Before co-creating The Flash, Andrew Kreisberg wrote a couple episodes of a little show called Fringe. Those episodes took place back before that show’s parallel universes fully came into play, but it’s a fun coincidence nonetheless now that The Flash is officially dealing in the multiverse.
If the title wasn’t hint enough, “Flash of Two Worlds” seeks to add the newly arrived Jay Garrick (Teddy Sears) to Team Flash. Jay, who was the Flash of Earth-2, came through the Singularity six months ago but lost his speed, and he’s just now put enough pieces together to approach the team.
Obviously still reeling from Harrison Wells/Eobard Thawne’s (Tom Cavanagh) betrayal, Barry (Grant Gustin) isn’t comfortable just accepting Jay, especially when there’s no hint of the Speed Force in his system to verify his story. I always like when shows continue to deal with the emotional ramifications of events and don’t just act like they don’t exist, but several of the story beats in “Flash of Two Worlds” mirror those from last week’s “The Man Who Saved Central City.”
The most obvious of these has to be Iris (Candice Patton) picking up on Barry’s mood and forcing him to discuss the fact that Wells/Thawne and Garrick are not the same person. Although it makes sense for Iris and Barry to be having this conversation since they are best friends, it worries me that Iris’s main purpose in the first two episodes of the season has been Barry’s emotional support. She needs an individual plotline to really come into her own, and hopefully, the arrival of her mom at the end of “Flash of Two Worlds” will lead in that direction.
Also similar to last week, the major villain of the episode, Sand Demon, doesn’t make much of an impact. He does appear in more of the episode than Atom Smasher, but the only thing he really represents is the specter of Zoom. It would be far more interesting – but probably not great for making the season last for 20 more episodes – if Barry was able to come face to face with the mysterious, evil person instead.
Several other interesting elements of “Flash of Two Worlds” seem to exist only to set them up for use in later episodes. One of the most explored of these is Cisco’s (Carlos Valdes) burgeoning meta-power. The episode is smart to make it clear that these powers both hurt and scare Cisco but then have him go ahead and use them to save the day. Although he may want to ignore them, I doubt that Cisco will be able to do that if it means continuing to help. It’s a strong, internal conflict-driven plotline, and one that I’m definitely looking forward to.
New character Patty Spivot (Shantel VanSanten) and her quest to join Joe’s (Jesse L. Martin) meta-human task force also seem largely designed to put her in place for the future, but her introduction by and large works because the character is endearing. She’s smart, brave, and tries to help take down the bad guy, which are all points in her favor. I was less thrilled about the fact that she then spent the second half of “Flash of Two Worlds” being kidnapped, but I guess Joe and Eddie also got kidnapped all the time. Although it’s kind of obvious even before she says it that a meta-human killed her dad, that at least gives her strong motivation and may cause conflict when/if she learns about Barry’s meta-human status.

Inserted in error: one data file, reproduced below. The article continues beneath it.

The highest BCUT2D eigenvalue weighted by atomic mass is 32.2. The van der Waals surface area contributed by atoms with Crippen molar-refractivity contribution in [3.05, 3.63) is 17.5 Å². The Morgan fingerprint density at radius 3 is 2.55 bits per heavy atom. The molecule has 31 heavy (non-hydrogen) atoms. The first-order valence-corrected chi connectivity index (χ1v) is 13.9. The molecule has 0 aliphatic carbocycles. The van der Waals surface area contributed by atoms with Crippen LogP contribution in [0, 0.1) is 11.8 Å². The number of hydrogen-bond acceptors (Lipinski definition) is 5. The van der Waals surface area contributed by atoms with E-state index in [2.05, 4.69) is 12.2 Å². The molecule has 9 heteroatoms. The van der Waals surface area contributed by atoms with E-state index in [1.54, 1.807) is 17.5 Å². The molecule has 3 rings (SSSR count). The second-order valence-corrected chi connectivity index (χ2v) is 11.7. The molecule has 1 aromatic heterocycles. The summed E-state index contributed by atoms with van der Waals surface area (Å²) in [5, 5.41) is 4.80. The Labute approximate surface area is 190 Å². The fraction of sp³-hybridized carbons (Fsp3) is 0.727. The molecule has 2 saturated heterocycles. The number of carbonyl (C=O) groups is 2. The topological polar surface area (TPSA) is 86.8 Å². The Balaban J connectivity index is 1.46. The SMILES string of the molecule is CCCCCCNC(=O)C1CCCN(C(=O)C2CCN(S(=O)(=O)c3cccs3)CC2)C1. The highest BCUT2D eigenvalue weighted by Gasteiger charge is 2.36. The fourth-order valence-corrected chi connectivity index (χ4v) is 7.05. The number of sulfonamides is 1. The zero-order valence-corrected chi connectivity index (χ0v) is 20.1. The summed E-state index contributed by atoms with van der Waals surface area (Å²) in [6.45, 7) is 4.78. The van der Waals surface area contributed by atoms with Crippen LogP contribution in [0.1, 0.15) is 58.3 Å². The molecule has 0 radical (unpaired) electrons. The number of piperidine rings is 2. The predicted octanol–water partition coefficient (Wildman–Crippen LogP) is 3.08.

The strangest of the obviously-will-matter-in-later-episodes elements has to be Caitlin’s (Danielle Panabaker) sudden attraction to Jay. The attraction in and of itself isn’t necessarily weird, but all of Caitlin’s plot in season one revolved around how terrible she felt after Ronnie died. Now that he might be dead again, however, she seems not that concerned. The writers try to give her a speech that could explain the shift, but it’s a speech that would have worked better for me if it happened pre-Ronnie returning. Or even if the two simply hadn’t gotten married in the season finale.
“Flash of Two Worlds” has a lot of interesting elements: introducing the multiverse, setting up new character dilemmas and relationships, and expanding on what we know about the season villain. Unfortunately, in spite of its good parts, the episode and its villain of the week especially end up feeling more perfunctory than profound.
- I was kind of hoping we could get rid of Barry’s voiceover introduction now that we’re in season two and presumably not many people need to be introduced to the show, but it looks like that’s here to stay.
- Tom Cavanagh returns (at least to Earth-2)! It’s unclear what character he’s playing, if this is actually Harrison Wells or Eobard Thawne who already killed and shape-shifted into Harrison Wells, but he’s referred to as “the savior of Central City.”
- As one of the few people who actually watched every episode of this summer’s The Messengers, I recognized Shantel VanSanten from that show. I’m glad I like the character she’s playing on The Flash better.
- “Wells told me this was my future, that he gave me this power. But everything he did was evil. That’s what scares me, Professor.” – Cisco on his meta-power